In a further embodiment, at least one pretensioning spring element acts between the clutch element and a driver element, which element is provided on the hub of the turbine impeller and is in torque-transmitting engagement with the clutch element. This driver element can be provided in a radially outward area of the turbine impeller, and it can be in torque-transmitting engagement with a radially outward area of the clutch element.

To ensure that suitable surface-to-surface contact not impaired by any type of deformation is achieved when the clutch element produces frictional contact between itself and the housing unit or the opposing friction area, it is proposed that the clutch element be essentially rigid. The phrase “essentially rigid” in the sense of the present invention means that it is not necessary for the clutch element to undergo any deformation to produce or to release the torque-transmitting connection between the turbine impeller and the housing unit. Instead, the clutch element should be so rigid that, aside from the minimal deformations necessarily present as a result of the forces acting on it, it is made available for interaction with the housing unit or the opposing friction area essentially in its original, as-produced shape, so that suitable frictional contact is always guaranteed between the friction area and the opposing friction area.

To guarantee also the required axial movement of the clutch element, at least in the part carrying the friction area, the clutch element can be movable with respect to the turbine impeller in the direction of the rotational axis. For this purpose, the clutch element can be mounted on the turbine impeller, preferably on a turbine impeller hub, in an essentially fluid-tight manner, so that it can be shifted in the direction of the rotational axis.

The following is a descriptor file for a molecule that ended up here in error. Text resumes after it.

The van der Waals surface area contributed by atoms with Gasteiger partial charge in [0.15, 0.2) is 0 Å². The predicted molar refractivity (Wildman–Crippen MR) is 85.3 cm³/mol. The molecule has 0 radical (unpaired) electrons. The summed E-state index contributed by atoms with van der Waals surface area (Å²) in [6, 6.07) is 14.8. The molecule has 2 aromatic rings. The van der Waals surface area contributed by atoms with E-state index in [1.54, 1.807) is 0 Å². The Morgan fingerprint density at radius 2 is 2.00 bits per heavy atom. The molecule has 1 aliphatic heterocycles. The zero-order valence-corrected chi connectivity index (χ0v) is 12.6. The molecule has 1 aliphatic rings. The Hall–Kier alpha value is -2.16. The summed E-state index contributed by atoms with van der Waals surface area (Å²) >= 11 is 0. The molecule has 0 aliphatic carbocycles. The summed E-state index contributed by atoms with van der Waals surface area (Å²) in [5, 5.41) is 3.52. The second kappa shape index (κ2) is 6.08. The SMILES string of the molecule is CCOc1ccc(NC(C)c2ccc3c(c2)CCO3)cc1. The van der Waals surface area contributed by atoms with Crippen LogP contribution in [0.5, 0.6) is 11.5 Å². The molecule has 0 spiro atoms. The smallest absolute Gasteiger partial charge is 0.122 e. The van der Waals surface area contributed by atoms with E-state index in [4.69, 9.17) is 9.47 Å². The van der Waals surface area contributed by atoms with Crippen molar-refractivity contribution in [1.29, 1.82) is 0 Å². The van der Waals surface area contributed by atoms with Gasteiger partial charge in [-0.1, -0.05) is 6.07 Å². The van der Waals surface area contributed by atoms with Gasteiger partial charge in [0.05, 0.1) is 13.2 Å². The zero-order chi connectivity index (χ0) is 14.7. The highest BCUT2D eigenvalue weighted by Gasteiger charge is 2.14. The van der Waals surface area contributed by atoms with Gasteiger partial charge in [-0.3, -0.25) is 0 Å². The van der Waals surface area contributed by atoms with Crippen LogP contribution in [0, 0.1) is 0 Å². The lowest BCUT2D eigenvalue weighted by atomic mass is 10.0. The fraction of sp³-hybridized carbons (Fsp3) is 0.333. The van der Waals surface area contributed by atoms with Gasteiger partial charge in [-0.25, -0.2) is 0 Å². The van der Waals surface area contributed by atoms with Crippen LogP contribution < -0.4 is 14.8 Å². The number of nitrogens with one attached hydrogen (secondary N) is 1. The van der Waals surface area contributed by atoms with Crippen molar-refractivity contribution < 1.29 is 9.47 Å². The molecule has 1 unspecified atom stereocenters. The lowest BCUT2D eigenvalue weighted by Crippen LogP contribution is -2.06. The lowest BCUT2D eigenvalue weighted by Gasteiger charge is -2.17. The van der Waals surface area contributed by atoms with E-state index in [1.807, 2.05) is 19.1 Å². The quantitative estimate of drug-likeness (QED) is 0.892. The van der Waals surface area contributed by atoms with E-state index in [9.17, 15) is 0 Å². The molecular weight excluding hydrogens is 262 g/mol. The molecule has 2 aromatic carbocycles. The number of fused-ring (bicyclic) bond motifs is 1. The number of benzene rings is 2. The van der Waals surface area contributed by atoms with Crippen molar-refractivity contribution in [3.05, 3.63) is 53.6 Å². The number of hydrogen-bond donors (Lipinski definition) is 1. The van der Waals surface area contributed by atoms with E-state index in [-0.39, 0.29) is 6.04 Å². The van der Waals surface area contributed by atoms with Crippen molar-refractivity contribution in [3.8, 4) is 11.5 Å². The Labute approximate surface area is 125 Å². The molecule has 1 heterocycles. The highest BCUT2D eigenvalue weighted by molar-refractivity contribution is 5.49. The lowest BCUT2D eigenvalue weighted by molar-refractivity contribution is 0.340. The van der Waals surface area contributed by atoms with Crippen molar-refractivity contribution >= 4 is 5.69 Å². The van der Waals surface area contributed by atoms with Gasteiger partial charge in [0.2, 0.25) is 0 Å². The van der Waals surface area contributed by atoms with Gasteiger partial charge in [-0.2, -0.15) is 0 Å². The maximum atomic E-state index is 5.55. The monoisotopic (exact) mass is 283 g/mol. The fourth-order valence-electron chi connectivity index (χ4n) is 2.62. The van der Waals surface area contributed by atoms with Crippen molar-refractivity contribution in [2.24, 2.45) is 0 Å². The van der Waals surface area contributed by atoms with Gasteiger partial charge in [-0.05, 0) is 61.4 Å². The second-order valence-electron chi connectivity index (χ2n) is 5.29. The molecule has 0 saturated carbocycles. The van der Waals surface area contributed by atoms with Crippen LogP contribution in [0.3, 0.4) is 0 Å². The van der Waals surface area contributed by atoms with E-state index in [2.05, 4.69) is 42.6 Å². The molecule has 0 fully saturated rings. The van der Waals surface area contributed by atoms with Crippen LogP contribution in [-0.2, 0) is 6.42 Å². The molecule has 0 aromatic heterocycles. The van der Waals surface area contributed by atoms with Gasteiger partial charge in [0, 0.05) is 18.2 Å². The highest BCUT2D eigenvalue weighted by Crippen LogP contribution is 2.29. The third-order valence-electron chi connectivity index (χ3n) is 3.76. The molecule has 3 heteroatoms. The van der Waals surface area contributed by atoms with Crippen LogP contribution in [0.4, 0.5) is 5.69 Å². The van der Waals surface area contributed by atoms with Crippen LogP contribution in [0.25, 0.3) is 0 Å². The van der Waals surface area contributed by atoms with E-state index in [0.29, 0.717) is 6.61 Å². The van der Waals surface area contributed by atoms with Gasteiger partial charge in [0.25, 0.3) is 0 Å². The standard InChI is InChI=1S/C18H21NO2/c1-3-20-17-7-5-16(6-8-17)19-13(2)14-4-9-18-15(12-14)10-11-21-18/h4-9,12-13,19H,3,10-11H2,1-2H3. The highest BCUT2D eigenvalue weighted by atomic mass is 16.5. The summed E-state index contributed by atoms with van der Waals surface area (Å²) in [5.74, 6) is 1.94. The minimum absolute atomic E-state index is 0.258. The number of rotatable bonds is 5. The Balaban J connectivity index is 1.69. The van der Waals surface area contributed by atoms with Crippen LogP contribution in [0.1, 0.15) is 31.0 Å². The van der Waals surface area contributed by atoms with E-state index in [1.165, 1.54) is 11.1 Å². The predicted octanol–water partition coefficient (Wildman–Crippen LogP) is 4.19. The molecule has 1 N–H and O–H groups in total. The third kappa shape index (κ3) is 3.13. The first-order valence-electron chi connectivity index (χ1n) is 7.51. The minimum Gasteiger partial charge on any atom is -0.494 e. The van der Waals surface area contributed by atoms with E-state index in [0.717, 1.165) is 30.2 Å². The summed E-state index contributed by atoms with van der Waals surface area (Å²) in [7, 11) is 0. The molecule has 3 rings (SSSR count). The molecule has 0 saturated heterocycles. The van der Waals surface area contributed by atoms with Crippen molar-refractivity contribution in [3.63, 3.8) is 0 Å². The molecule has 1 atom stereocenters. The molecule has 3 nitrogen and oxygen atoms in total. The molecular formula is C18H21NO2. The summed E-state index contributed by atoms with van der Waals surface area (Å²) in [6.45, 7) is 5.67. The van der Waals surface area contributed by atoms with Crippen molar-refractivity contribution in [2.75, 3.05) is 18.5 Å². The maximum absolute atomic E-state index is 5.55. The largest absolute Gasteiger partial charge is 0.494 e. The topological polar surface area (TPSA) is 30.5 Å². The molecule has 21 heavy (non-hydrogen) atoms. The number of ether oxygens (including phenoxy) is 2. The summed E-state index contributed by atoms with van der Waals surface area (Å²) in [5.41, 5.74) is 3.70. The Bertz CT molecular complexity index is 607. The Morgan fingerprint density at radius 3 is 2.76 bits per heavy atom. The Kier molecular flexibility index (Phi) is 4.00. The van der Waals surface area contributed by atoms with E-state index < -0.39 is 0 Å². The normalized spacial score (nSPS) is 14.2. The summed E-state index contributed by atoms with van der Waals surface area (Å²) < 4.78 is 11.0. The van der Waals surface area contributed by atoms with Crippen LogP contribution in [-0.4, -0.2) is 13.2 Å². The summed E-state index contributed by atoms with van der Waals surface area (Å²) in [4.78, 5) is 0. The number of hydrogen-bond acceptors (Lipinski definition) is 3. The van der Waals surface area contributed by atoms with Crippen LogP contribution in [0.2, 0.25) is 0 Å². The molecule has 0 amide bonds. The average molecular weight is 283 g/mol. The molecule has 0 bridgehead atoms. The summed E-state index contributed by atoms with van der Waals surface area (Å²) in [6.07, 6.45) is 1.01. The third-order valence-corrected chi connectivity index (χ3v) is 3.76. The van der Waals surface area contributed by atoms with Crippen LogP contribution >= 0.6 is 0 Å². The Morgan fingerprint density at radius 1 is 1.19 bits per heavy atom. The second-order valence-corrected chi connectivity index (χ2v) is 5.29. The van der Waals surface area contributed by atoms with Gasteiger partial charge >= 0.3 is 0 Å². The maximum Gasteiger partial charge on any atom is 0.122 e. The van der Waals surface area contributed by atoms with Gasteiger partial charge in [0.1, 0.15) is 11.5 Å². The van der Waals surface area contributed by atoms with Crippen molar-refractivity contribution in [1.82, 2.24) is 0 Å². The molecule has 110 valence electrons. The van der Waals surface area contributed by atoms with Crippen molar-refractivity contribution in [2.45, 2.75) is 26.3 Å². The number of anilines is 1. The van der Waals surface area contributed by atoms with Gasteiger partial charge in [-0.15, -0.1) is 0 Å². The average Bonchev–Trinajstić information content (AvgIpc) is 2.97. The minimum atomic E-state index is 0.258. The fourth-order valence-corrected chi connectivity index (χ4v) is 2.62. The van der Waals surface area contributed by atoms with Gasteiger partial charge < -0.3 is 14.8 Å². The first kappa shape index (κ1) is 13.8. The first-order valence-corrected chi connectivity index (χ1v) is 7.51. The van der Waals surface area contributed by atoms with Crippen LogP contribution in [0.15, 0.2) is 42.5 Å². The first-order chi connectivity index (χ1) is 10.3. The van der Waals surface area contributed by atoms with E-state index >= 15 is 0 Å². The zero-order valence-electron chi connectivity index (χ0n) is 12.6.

Other objects and features of the present invention will become apparent from the following detailed description considered in conjunction with the accompanying drawings. It is to be understood, however, that the drawings are designed solely for purposes of illustration and not as a definition of the limits of the invention, for which reference should be made to the appended claims. It should be further understood that the drawings are not necessarily drawn to scale and that, unless otherwise indicated, they are merely intended to conceptually illustrate the structures and procedures described herein.

BRIEF DESCRIPTION OF THE DRAWINGS

FIG. 1 shows a partial longitudinal cross section through a hydrodynamic clutch device according to the invention;

FIG. 2 shows a modified embodiment in a view similar to that of FIG. 1;

FIG. 3 shows an alternative embodiment in another view corresponding to that of FIG. 1; and

FIG. 4 shows an axial view of the embodiment shown in FIG. 3, looking in direction IV of FIG. 3.

DETAILED DESCRIPTION OF THE PRESENTLY PREFERRED EMBODIMENTS